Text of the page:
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Sunflower An Ally in The Battle with Scab

Monday, April 1, 1996
filed under: Planting Systems

Can sunflower’s presence in a rotation help reduce the threat of Fusarium head blight (scab) in Upper Midwest wheat and barley fields? Yes it can, confirms North Dakota State University plant pathologist Marcia McMullen. But so can that of other row crops such as soybeans and sugarbeets.

Fusarium attained epidemic proportions in eastern North Dakota and western Minnesota in 1993 and 1994. Wheat and barley fields in the region suffered yield losses ranging from five percent up to 90 percent or higher. In North Dakota alone, an estimated $500 million in lost yield was blamed on Fusarium in 1993, with that figure placed at $250 million in 1994.

Though the Upper Midwest scab problem was substantially lower and confined to a smaller geographic area in 1995 compared to the previous two years, it remains a serious threat — particularly in years when precipitation is abnormally high during wheat and barley flowering stages.

While common sense would suggest that rotating away from host crops would reduce the amount of Fusarium inoculum in succeeding grain fields, numerous producers around the Red River Valley reported severe head scab infection in 1993 and 1994 grain fields regardless of the previous crop. Other producers, however, said that yield loss due to scab was less in small grain fields where the prior year’s crop consisted of a nonhost row crop.

In an effort to document the effect of cropping systems on the incidence of Fusarium head blight, NDSU’s McMullen coordinated a twin-faceted study of the relationship between scab incidence and crop rotations in wheat and barley fields.

In the first phase, McMullen and her associates surveyed 46 eastern North Dakota scab-infected fields (40 wheat, six barley) for which the producer had provided planting date, variety and previous crop information. The plant pathologists found that the lowest severity of scab at the time of the survey (latter half of July) was in those grain fields where the previous crop had been dry beans or potatoes; next lowest were in fields that had been in sunflower the prior year; and the highest degree of scab severity was observed where sugarbeets comprised the previous crop.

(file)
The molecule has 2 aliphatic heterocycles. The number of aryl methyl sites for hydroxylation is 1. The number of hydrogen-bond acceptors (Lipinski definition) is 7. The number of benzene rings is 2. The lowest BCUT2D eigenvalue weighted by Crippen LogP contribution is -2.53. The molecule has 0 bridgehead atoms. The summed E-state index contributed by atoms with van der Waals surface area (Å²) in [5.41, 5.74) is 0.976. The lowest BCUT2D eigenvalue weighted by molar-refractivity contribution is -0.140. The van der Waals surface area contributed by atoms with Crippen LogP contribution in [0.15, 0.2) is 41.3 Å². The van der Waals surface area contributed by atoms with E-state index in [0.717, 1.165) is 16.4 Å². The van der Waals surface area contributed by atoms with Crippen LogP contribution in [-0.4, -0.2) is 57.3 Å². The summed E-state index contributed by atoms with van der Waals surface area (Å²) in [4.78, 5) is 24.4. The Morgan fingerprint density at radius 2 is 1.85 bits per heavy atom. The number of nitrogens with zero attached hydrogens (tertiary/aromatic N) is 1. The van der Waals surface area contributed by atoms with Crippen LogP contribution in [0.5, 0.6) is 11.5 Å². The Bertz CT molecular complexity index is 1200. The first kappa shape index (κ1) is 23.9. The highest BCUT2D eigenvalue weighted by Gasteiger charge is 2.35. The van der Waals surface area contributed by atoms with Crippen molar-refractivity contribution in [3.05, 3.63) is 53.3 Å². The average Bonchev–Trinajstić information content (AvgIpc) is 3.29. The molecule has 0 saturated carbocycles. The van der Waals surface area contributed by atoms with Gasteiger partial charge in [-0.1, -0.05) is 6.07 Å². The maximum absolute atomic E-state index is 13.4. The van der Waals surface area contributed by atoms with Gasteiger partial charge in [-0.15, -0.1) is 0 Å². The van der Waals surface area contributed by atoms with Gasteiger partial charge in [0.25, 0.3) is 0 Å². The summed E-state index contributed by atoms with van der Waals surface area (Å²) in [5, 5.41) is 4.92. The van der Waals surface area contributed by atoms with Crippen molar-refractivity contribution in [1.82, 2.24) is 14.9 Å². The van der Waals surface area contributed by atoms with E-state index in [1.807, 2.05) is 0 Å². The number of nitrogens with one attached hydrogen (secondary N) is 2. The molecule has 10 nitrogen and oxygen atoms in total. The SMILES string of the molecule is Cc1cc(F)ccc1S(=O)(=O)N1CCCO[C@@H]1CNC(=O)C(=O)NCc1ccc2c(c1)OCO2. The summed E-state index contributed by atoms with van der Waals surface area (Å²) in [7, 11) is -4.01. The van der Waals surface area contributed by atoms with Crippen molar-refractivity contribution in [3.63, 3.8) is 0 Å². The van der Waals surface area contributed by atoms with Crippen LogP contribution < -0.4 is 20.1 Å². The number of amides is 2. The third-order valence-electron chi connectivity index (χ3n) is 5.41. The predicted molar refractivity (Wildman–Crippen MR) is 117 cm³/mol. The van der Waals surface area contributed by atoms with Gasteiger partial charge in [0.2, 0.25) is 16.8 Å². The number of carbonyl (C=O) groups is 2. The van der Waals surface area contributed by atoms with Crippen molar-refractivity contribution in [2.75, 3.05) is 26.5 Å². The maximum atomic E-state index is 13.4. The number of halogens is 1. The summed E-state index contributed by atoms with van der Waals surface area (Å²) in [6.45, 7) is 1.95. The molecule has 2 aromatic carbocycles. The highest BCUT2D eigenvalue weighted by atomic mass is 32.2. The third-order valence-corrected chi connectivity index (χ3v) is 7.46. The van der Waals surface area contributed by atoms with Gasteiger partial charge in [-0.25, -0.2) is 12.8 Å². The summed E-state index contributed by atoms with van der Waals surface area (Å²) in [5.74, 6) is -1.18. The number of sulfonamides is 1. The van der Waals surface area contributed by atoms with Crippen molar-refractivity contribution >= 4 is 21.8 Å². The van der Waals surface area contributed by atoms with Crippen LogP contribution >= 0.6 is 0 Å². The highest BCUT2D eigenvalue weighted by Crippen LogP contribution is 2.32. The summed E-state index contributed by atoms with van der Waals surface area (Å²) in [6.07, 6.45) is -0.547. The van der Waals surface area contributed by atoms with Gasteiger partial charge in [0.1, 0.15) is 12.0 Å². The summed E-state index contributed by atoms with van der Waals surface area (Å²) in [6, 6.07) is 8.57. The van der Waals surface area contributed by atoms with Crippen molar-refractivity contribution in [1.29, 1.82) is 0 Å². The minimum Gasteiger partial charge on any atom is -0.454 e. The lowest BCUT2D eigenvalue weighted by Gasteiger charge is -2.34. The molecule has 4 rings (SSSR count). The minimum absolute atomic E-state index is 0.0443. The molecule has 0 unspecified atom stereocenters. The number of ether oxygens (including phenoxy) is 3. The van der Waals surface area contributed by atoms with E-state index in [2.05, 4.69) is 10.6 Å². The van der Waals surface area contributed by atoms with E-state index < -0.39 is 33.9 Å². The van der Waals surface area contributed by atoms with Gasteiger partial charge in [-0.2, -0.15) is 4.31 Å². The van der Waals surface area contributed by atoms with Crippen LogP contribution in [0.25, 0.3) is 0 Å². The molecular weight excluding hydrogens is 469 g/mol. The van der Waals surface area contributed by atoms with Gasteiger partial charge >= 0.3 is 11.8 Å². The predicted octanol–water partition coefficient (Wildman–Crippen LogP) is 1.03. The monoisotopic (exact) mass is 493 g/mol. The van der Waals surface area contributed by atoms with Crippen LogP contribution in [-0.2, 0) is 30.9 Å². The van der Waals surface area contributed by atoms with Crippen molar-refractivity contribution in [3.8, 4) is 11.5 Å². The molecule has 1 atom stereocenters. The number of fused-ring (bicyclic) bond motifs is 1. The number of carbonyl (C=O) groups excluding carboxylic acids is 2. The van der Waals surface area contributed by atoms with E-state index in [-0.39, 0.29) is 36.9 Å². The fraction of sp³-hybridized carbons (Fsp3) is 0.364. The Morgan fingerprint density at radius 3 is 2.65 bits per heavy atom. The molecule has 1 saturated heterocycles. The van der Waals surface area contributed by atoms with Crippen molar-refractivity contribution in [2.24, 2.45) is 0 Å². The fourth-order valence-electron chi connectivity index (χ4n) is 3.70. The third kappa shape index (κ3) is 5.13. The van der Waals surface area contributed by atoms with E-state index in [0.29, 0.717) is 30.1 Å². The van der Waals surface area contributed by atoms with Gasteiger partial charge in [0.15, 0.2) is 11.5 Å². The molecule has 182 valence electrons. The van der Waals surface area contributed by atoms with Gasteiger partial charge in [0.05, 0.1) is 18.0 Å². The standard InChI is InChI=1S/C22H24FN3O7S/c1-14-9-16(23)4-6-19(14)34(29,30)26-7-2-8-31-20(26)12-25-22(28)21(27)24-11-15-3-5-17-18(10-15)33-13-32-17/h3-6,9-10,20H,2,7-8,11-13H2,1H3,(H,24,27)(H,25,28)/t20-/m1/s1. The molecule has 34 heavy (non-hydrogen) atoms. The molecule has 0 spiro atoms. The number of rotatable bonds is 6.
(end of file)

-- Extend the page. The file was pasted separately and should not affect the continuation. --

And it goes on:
However, producer observations on scab severity at harvest indicated that severity levels generally had increased by that time; also, the highest level of scab was observed in fields where wheat or barley had been the previous crop. The severity index then declined in the following order: sunflower, sugarbeets and dry beans or potatoes. Early (before May 6) or late-planted (after June 1) wheat fields had lower scab levels than did those planted during the latter half of May in 1995. Wheat yields were highest where sunflower was the previous crop and lowest with sugarbeets as the preceding crop. Those lower yields of wheat planted on sugarbeet ground probably could be attributed to hot, dry weather in June (while wheat was in the critical spikelet formation stage) rather than to impact from scab, McMullen notes. The fields were among the earlier-planted ones in the area and were most impacted by the June heat stress.

In the second phase of the 1995 producer survey, a one-page questionnaire was inserted into the annual NDSU survey of North Dakota and Minnesota sugarbeet growers — many of whom incurred severe scab problems in grain fields during 1993 and 1994. More than 200 growers responded to the insert, and they reported on 720 fields (595 wheat, 125 barley).

The table below summarizes the grower responses regarding scab problems and preceding crops in those 720 small grain fields. Since the insert was going specifi-cally to sugarbeet growers, it’s not surpris-ing that one-third of the 1995 wheat/barley fields had been in beets the previous year.

Perhaps most revealing are the relative percentages of the sugarbeet growers’ wheat/barley fields with “severe” scab problems. As might be expected, those percentages were highest where the prior year’s crop was wheat, corn or barley (nine, eight and nine percent, respectively). The four nonhost crops — sunflower, soybean, sugarbeets and dry beans — resulted in a “severe” rating well below that level (three, four, two and three percent, respectively).

“Both surveys showed that cropping history did make a difference in the severity of the scab,” McMullen summarizes. “There was less scab where you had wheat growing on ground that had been planted the previous year to sunflower, sugarbeets or soybeans.”

However, previous crop was not the only factor influencing head scab severity. Planting dates also played a role, with the highest severities associated with wheat planting dates between May 21-30.

The 1995 cropping system/scab severity survey results will be detailed in an NDSU agronomy report, to be published this summer. As of early April, McMullen was unsure whether follow-up surveys would be conducted in the region during 1996.
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